Putting all of the tangible gameplay mechanics aside, itís worth noting that Kirby: Triple Deluxe is probably one of the most tightly designed Kirby games yet. The controls are tight and responsive, the level and scenario design is well thought out and executed with lots of stuff to destroy and find. The combat system, while simple, is also well designed allowing players to use all kinds of abilities on countless amounts of enemies Ė many of which come in large numbers as if the developers want you to test out all your powers and get a feel of which ones you prefer. While I previously mentioned the boss battles seem to make the copy abilities seem useless, the battles themselves are well designed and each of the boss encounters are created with a great degree of variety, making them fun to engage while also [mildly] challenging.
Of course, this is a Kirby game and that means thereís hundreds of collectibles to find. Triple Deluxe sends its players on a quest to find keychains. Collected in-game or via StreetPass, each keychain depicts an item from Kirbyís storied history, similar to Super Smash Bros. and its trophy system. Itís fun to interact with them (and even shake them with the gyroscope) too. Sun Stones are the other collectible, and theyíre a bit more important, being required to fight the boss battle in each world.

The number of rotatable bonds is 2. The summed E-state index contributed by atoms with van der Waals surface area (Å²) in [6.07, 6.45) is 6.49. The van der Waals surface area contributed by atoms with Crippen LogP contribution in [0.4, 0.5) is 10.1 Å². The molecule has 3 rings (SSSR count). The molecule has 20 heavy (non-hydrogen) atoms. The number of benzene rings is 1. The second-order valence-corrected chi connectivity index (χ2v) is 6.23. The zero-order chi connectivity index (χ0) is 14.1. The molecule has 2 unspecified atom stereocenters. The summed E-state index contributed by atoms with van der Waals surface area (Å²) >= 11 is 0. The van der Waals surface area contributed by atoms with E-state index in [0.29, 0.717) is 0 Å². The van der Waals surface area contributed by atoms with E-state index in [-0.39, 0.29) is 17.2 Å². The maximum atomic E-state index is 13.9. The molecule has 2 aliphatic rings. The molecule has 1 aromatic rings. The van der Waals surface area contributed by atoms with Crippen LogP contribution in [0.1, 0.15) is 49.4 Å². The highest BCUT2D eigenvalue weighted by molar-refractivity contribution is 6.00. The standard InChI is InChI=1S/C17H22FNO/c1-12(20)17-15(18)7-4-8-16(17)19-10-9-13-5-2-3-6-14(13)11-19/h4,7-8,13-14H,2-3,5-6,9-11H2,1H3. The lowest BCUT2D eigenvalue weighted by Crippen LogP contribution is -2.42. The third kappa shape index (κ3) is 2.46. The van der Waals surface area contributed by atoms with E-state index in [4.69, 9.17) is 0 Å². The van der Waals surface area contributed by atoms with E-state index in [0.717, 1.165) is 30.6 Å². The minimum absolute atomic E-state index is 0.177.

Most players will plough through Triple Deluxe in roughly eight hours, but thatís not really where the fun stops. Once the game is complete, players can play Dedede Tour mode where the game is much harder and Dedede is a playable character. Other modes include Kirby Fighters, where players choose one ability and battle each other ala Smash Bros., and Dededeís Drum Dash, where players can use Dedede to bounce on drums to play classic Kirby songs. Both are well thought out diversions, but unfortunately Kirby Fighters is only playable via Local Wireless or Download Play, which is kind of disappointing in todayís online era. The Arena mode also returns from previous games. Add to these modes the countless amounts of collectibles to find (which are enjoyable to find, too) and Triple Deluxe will easily last most players in excess of fifteen hours.